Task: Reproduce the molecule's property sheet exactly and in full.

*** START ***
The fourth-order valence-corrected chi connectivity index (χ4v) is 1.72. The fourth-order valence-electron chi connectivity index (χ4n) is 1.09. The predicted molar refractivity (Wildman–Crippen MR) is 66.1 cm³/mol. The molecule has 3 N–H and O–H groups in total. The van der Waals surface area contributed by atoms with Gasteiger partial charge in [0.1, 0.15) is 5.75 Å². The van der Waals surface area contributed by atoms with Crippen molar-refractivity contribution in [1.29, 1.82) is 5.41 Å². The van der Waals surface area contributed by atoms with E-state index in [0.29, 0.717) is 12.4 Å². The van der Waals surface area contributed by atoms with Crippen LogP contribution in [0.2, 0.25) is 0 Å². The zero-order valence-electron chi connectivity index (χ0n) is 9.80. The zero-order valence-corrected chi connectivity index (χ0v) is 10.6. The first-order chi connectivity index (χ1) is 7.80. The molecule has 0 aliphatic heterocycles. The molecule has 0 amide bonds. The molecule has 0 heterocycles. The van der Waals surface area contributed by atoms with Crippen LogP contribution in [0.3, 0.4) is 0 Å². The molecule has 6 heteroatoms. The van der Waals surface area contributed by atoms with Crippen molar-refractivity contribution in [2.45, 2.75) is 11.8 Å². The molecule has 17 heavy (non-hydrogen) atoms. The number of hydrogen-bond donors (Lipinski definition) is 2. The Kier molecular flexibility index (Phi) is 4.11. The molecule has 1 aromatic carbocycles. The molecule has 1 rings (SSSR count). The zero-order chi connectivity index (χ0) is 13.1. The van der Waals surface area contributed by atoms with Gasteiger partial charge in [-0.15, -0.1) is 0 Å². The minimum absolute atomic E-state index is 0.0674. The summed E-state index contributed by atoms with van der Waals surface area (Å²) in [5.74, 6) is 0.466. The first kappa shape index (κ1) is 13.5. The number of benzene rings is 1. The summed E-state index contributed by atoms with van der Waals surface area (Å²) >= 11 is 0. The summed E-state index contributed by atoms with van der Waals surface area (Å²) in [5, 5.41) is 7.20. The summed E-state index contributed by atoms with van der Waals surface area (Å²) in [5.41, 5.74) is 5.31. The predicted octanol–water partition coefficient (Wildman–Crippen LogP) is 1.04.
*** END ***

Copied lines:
The fourth-order valence-corrected chi connectivity index (χ4v) is 1.72. The fourth-order valence-electron chi connectivity index (χ4n) is 1.09. The predicted molar refractivity (Wildman–Crippen MR) is 66.1 cm³/mol. The molecule has 3 N–H and O–H groups in total. The van der Waals surface area contributed by atoms with Gasteiger partial charge in [0.1, 0.15) is 5.75 Å². The van der Waals surface area contributed by atoms with Crippen molar-refractivity contribution in [1.29, 1.82) is 5.41 Å². The van der Waals surface area contributed by atoms with E-state index in [0.29, 0.717) is 12.4 Å². The van der Waals surface area contributed by atoms with Crippen LogP contribution in [0.2, 0.25) is 0 Å². The zero-order valence-electron chi connectivity index (χ0n) is 9.80. The zero-order valence-corrected chi connectivity index (χ0v) is 10.6. The first-order chi connectivity index (χ1) is 7.80. The molecule has 0 aliphatic heterocycles. The molecule has 0 amide bonds. The molecule has 0 heterocycles. The van der Waals surface area contributed by atoms with Crippen LogP contribution in [0.3, 0.4) is 0 Å². The molecule has 6 heteroatoms. The van der Waals surface area contributed by atoms with Crippen molar-refractivity contribution in [2.45, 2.75) is 11.8 Å². The molecule has 17 heavy (non-hydrogen) atoms. The number of hydrogen-bond donors (Lipinski definition) is 2. The Kier molecular flexibility index (Phi) is 4.11. The molecule has 1 aromatic carbocycles. The molecule has 1 rings (SSSR count). The zero-order chi connectivity index (χ0) is 13.1. The van der Waals surface area contributed by atoms with Gasteiger partial charge in [-0.15, -0.1) is 0 Å². The minimum absolute atomic E-state index is 0.0674. The summed E-state index contributed by atoms with van der Waals surface area (Å²) in [5.74, 6) is 0.466. The first kappa shape index (κ1) is 13.5. The number of benzene rings is 1. The summed E-state index contributed by atoms with van der Waals surface area (Å²) >= 11 is 0. The summed E-state index contributed by atoms with van der Waals surface area (Å²) in [5, 5.41) is 7.20. The summed E-state index contributed by atoms with van der Waals surface area (Å²) in [5.41, 5.74) is 5.31. The predicted octanol–water partition coefficient (Wildman–Crippen LogP) is 1.04.